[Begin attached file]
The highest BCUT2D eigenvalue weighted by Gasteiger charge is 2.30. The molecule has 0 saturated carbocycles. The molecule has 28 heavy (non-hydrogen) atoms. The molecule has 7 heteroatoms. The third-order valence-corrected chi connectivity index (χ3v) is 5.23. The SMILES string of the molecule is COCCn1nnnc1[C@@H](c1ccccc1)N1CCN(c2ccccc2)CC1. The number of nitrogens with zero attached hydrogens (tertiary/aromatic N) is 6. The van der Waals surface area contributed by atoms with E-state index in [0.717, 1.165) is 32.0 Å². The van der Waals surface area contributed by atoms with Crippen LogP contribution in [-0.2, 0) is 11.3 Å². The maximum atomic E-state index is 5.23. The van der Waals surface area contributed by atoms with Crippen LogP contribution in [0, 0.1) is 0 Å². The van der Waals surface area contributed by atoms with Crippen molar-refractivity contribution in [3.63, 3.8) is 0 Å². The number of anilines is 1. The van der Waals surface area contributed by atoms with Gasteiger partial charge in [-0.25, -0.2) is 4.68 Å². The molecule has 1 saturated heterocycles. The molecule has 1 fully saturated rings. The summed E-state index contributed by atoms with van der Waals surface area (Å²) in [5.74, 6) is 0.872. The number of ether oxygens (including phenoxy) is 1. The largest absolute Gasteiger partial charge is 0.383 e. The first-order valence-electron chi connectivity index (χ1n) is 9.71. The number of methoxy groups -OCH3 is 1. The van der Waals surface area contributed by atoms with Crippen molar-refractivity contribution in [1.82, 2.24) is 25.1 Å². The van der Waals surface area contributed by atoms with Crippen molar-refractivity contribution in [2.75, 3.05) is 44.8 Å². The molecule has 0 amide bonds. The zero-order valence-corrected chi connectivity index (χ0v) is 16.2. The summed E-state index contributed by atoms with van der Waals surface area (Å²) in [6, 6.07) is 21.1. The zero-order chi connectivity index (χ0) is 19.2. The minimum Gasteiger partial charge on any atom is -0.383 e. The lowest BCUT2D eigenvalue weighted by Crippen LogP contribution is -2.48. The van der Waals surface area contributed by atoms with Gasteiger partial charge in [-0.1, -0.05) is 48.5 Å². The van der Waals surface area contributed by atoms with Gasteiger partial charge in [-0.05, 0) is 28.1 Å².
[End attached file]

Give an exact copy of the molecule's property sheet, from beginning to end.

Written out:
The highest BCUT2D eigenvalue weighted by Gasteiger charge is 2.30. The molecule has 0 saturated carbocycles. The molecule has 28 heavy (non-hydrogen) atoms. The molecule has 7 heteroatoms. The third-order valence-corrected chi connectivity index (χ3v) is 5.23. The SMILES string of the molecule is COCCn1nnnc1[C@@H](c1ccccc1)N1CCN(c2ccccc2)CC1. The number of nitrogens with zero attached hydrogens (tertiary/aromatic N) is 6. The van der Waals surface area contributed by atoms with E-state index in [0.717, 1.165) is 32.0 Å². The van der Waals surface area contributed by atoms with Crippen LogP contribution in [-0.2, 0) is 11.3 Å². The maximum atomic E-state index is 5.23. The van der Waals surface area contributed by atoms with Crippen LogP contribution in [0, 0.1) is 0 Å². The van der Waals surface area contributed by atoms with Crippen molar-refractivity contribution in [3.63, 3.8) is 0 Å². The number of anilines is 1. The van der Waals surface area contributed by atoms with Gasteiger partial charge in [-0.25, -0.2) is 4.68 Å². The molecule has 1 saturated heterocycles. The molecule has 1 fully saturated rings. The summed E-state index contributed by atoms with van der Waals surface area (Å²) in [5.74, 6) is 0.872. The number of ether oxygens (including phenoxy) is 1. The largest absolute Gasteiger partial charge is 0.383 e. The first-order valence-electron chi connectivity index (χ1n) is 9.71. The number of methoxy groups -OCH3 is 1. The van der Waals surface area contributed by atoms with Crippen molar-refractivity contribution in [1.82, 2.24) is 25.1 Å². The van der Waals surface area contributed by atoms with Crippen molar-refractivity contribution in [2.75, 3.05) is 44.8 Å². The molecule has 0 amide bonds. The zero-order valence-corrected chi connectivity index (χ0v) is 16.2. The summed E-state index contributed by atoms with van der Waals surface area (Å²) in [6, 6.07) is 21.1. The zero-order chi connectivity index (χ0) is 19.2. The minimum Gasteiger partial charge on any atom is -0.383 e. The lowest BCUT2D eigenvalue weighted by Crippen LogP contribution is -2.48. The van der Waals surface area contributed by atoms with Gasteiger partial charge in [-0.1, -0.05) is 48.5 Å². The van der Waals surface area contributed by atoms with Gasteiger partial charge in [-0.05, 0) is 28.1 Å².